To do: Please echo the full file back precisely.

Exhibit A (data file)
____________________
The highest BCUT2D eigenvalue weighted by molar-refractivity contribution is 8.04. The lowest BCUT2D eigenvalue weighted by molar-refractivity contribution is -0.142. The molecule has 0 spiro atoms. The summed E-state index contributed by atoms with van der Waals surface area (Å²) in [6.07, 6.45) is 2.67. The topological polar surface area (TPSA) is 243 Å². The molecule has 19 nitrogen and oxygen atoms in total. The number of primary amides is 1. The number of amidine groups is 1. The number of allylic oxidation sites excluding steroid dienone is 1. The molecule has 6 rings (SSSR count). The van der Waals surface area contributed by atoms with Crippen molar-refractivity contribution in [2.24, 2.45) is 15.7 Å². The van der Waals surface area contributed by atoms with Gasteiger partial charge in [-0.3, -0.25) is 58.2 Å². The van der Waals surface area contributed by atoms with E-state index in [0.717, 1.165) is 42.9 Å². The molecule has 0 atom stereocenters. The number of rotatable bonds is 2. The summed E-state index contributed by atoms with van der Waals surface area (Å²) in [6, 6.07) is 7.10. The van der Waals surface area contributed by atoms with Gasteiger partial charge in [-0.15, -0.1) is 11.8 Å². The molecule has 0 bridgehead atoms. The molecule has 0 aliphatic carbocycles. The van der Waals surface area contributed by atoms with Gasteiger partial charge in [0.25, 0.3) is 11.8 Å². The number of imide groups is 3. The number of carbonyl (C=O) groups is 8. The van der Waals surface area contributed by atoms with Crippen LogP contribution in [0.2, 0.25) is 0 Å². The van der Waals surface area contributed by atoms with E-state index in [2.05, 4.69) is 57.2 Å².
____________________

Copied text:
The highest BCUT2D eigenvalue weighted by molar-refractivity contribution is 8.04. The lowest BCUT2D eigenvalue weighted by molar-refractivity contribution is -0.142. The molecule has 0 spiro atoms. The summed E-state index contributed by atoms with van der Waals surface area (Å²) in [6.07, 6.45) is 2.67. The topological polar surface area (TPSA) is 243 Å². The molecule has 19 nitrogen and oxygen atoms in total. The number of primary amides is 1. The number of amidine groups is 1. The number of allylic oxidation sites excluding steroid dienone is 1. The molecule has 6 rings (SSSR count). The van der Waals surface area contributed by atoms with Crippen molar-refractivity contribution in [2.24, 2.45) is 15.7 Å². The van der Waals surface area contributed by atoms with Gasteiger partial charge in [-0.3, -0.25) is 58.2 Å². The van der Waals surface area contributed by atoms with E-state index in [0.717, 1.165) is 42.9 Å². The molecule has 0 atom stereocenters. The number of rotatable bonds is 2. The summed E-state index contributed by atoms with van der Waals surface area (Å²) in [6, 6.07) is 7.10. The van der Waals surface area contributed by atoms with Gasteiger partial charge in [-0.15, -0.1) is 11.8 Å². The molecule has 0 bridgehead atoms. The molecule has 0 aliphatic carbocycles. The van der Waals surface area contributed by atoms with Gasteiger partial charge in [0.25, 0.3) is 11.8 Å². The number of imide groups is 3. The number of carbonyl (C=O) groups is 8. The van der Waals surface area contributed by atoms with Crippen LogP contribution in [0.2, 0.25) is 0 Å². The van der Waals surface area contributed by atoms with E-state index in [2.05, 4.69) is 57.2 Å².